Lombardi continues at the Group Rep at the Lonny Chapman Theatre (FB) until September 6th. Tickets are available through OvationTix (GRT’s online box office). Discount tickets may be available through Goldstar and LA Stage Tix. The show is well worth seeing even if you don’t like football; it is especially well worth seeing if you like football.
Ob. Disclaimer: I am not a trained theatre critic; I am, however, a regular theatre audience member. I’ve been attending live theatre in Los Angeles since 1972; I’ve been writing up my thoughts on theatre (and the shows I see) since 2004. I do not have theatre training (I’m a computer security specialist), but have learned a lot about theatre over my many years of attending theatre and talking to talented professionals. I pay for all my tickets unless otherwise noted. I am not compensated by anyone for doing these writeups in any way, shape, or form. I subscribe at three theatres: REP East (FB), The Colony Theatre (FB), and Cabrillo Music Theatre (FB). Through my theatre attendance I have made friends with cast, crew, and producers, but I do strive to not let those relationships color my writing (with one exception: when writing up children’s production, I focus on the positive — one gains nothing except bad karma by raking a child over the coals). I believe in telling you about the shows I see to help you form your opinion; it is up to you to determine the weight you give my writeups.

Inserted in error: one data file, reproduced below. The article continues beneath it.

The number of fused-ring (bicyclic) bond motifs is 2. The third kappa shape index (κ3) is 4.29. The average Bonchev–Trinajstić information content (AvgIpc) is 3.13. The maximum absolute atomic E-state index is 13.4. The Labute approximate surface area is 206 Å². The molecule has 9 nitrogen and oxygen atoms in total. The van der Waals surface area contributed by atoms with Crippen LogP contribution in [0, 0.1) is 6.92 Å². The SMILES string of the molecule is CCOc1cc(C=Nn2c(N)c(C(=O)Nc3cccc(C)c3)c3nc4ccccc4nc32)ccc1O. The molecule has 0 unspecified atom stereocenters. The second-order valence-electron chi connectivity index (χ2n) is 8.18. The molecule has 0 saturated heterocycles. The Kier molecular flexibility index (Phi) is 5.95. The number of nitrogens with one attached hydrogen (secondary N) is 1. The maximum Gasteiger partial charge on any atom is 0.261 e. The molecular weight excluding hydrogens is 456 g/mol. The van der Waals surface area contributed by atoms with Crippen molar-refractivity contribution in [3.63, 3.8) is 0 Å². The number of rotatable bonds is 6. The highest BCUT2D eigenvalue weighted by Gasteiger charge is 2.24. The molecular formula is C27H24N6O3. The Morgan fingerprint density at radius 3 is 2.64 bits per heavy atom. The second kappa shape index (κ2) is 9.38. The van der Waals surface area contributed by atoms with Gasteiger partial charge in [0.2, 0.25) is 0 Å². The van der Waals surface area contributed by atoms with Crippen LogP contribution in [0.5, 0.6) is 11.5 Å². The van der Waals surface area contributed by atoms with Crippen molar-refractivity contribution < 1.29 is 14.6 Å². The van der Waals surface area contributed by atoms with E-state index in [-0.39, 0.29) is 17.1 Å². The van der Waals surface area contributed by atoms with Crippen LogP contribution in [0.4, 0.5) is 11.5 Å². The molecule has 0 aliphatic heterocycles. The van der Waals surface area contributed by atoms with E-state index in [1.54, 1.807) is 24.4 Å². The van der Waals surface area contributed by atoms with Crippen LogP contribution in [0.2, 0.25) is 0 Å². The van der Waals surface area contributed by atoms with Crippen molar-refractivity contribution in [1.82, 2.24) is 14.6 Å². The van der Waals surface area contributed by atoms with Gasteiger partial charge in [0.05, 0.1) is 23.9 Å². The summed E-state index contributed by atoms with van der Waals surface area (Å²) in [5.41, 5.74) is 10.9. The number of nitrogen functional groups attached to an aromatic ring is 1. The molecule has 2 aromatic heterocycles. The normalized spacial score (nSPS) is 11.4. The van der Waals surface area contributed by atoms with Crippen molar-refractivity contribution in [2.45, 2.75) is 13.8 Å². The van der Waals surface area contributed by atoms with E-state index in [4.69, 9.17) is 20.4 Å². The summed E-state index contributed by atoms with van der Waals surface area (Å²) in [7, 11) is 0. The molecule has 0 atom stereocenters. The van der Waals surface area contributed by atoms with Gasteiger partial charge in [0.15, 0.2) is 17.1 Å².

Upcoming Shows: Our triple header weekend continues today with the annual Operaworks show in the afternoon, followed by seeing Astro Boy again in the evening at Sacred Fools Theatre Company (FB). August continues the craziness, with a double header at Theatricum Botanicum (FB) the first weekend: “As You Like It” on Saturday, and the rescheduled “Green Grow The Lilacs” on Sunday. The second weekend of August is equally busy, with “The Fabulous Lipitones” at The Colony Theatre (FB) on Friday, our summer Mus-ique show on Saturday, and Concerts on the Green in Warner Park (with a Neil Diamond cover band) on Sunday. The third weekend of August is calmer, but only because we moved theatre off the weekend because my wife is driving my daughter’s car back to the bay area. As for me, I might very well go back to see the revised “Jesus Christ Superstar” at REP East (FB) — they are returning to have live music and I expect that will make a significant difference. The third week of August may see us back at REP East (FB) for their “secret seventh show”, which has been revealed to be “A Company of Wayward Saints“. After that we’ll need a vacation … but then again we might squeeze in Evita at the Maui Cultural Center (FB) the last weekend of August. September right now is mostly open, with the only ticketed show being “The Diviners” at REP East (FB) and a hold-the-date for “First Date” at The La Mirada Theatre for the Performing Arts (FB). October will bring another Fringe Festival: the NoHo Fringe Festival (FB). October also has the following as ticketed or hold-the-dates: CSUN’s Urinetown (end of October – 10/30 or 11/1); “The Best of Enemies” at The Colony Theatre (FB) (Ticketed for Sat 10/10); and “Damn Yankees” at Cabrillo Music Theatre (FB) (Ticketed for Sat 10/17). As always, I’m keeping my eyes open for interesting productions mentioned on sites such as Bitter-Lemons, and Musicals in LA, as well as productions I see on Goldstar, LA Stage Tix, Plays411.